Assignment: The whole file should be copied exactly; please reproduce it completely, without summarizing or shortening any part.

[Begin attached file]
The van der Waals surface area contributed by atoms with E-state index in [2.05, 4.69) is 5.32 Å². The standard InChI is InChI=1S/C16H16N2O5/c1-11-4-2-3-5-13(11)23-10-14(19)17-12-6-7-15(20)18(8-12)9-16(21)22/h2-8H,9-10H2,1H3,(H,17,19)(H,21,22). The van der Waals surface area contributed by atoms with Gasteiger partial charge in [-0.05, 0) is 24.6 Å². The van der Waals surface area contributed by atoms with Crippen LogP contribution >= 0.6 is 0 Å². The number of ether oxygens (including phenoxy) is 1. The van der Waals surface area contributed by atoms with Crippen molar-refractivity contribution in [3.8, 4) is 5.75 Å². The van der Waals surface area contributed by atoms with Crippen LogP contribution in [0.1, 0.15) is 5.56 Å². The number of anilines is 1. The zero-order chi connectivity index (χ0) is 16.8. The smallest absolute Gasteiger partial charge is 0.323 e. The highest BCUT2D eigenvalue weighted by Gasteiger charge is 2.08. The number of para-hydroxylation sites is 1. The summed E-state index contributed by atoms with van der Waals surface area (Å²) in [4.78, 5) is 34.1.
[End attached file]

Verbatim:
The van der Waals surface area contributed by atoms with E-state index in [2.05, 4.69) is 5.32 Å². The standard InChI is InChI=1S/C16H16N2O5/c1-11-4-2-3-5-13(11)23-10-14(19)17-12-6-7-15(20)18(8-12)9-16(21)22/h2-8H,9-10H2,1H3,(H,17,19)(H,21,22). The van der Waals surface area contributed by atoms with Gasteiger partial charge in [-0.05, 0) is 24.6 Å². The van der Waals surface area contributed by atoms with Crippen LogP contribution >= 0.6 is 0 Å². The number of ether oxygens (including phenoxy) is 1. The van der Waals surface area contributed by atoms with Crippen molar-refractivity contribution in [3.8, 4) is 5.75 Å². The van der Waals surface area contributed by atoms with Crippen LogP contribution in [0.1, 0.15) is 5.56 Å². The number of anilines is 1. The zero-order chi connectivity index (χ0) is 16.8. The smallest absolute Gasteiger partial charge is 0.323 e. The highest BCUT2D eigenvalue weighted by Gasteiger charge is 2.08. The number of para-hydroxylation sites is 1. The summed E-state index contributed by atoms with van der Waals surface area (Å²) in [4.78, 5) is 34.1.